about icg 
  Latin America 
  Middle East 
  by region 
  by date 
  by keyword 
  media releases 
  articles/op. eds 
  media contacts 
contact us 
donate to icg 

 home  programs  africa  horn of africa  somalia
  Somalia: Countering Terrorism in a Failed State

Nairobi/Brussels, 22 May 2002: Somalia is one of the world's chief examples of a failed state - a frequently lawless land of chronic, criminally opportunistic, conflict. There is no functioning, nationally-recognised central government. Somalia is unable to control its borders or police its financial sector and has in the past been a safe haven for al-Qaeda. Its highly fragmented internal security situation and the competing agendas of its neighbours have raised concerns that it may again become a base for international terrorism.

A new report by the International Crisis Group, Somalia: Countering Terrorism in a Failed State, says that the instability and power vacuum created by the collapse of the state pose the greatest danger to the outside world and to Somalia itself.

ICG Africa Program Co-Director John Prendergast said: "Somalia has largely been forgotten since the last UN peacekeepers pulled out in 1995, and current peace initiatives have run out of steam. The recent escalation in fighting between competing factions backed by regional benefactors threatens the little local progress made on economic recovery and the rule of law. Renewed engagement, especially by the EU, U.S. and UN, working closely with the key regional actors, is urgently needed to bring internal peace and state reconstruction. This is the only way to realise long-term counter-terrorism objectives".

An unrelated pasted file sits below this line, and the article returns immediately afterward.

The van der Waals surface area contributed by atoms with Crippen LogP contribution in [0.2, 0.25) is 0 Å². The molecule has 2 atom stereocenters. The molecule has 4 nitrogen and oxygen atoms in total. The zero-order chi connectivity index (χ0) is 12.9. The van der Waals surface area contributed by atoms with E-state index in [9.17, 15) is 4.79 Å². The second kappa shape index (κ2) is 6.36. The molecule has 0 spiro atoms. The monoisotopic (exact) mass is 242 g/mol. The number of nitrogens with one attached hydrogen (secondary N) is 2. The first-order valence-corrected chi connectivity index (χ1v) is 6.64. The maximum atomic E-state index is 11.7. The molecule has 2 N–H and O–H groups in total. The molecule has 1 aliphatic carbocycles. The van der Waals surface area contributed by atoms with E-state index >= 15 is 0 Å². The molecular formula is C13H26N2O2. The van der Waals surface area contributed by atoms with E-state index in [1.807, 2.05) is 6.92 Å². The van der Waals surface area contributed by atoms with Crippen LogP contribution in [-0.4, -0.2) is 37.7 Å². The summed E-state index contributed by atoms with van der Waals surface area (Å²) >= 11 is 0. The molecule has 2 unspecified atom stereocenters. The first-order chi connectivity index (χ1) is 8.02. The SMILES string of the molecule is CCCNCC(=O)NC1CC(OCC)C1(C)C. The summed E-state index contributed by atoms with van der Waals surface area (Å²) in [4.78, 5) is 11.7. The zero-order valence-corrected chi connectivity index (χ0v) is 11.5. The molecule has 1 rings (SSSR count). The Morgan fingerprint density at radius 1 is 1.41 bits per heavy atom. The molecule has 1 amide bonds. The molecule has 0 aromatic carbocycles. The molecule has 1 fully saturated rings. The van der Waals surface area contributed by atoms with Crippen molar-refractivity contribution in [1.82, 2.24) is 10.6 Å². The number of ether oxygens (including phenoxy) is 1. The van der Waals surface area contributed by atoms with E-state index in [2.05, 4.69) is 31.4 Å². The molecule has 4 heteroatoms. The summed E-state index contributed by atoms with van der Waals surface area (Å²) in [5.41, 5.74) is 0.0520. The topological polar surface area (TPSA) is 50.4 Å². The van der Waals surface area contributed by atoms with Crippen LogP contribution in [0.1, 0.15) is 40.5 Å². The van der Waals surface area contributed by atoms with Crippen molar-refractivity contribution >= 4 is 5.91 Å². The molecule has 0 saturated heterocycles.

The report provides a detailed assessment of the current political dynamics, the roles of neighbouring states, especially Egypt and Ethiopia, and the risks to Kenya from Somalia's instability. It also assesses the influence of the most problematic Islamist organisation, the indigenous al-Itihaad al-Islami, which aims to establish an Islamic state. The report notes that al-Itihaad has had links with international terrorist organisations in the past, including al-Qaeda, and the possibility of continued or renewed ties should be closely monitored.

John Prendergast said: "The policy objective should, however, be wider than counter-terrorism. Diplomatic efforts should aim to defuse immediate tensions both inside Somalia and among competing regional states that threaten to plunge Somalia into wider war, and to strengthen the existing regional peace initiative".

No Western military operation - in and of itself - can make Somalia safe from terrorism. Military threats, intelligence gathering and perhaps limited military operations to seize certain individuals may deter terrorists from using Somalia as a haven in the short run. But such a strategy is unsustainable if it is not linked with a process aimed ultimately at reconciliation and the reconstitution of a functioning state.


copyright privacy sitemap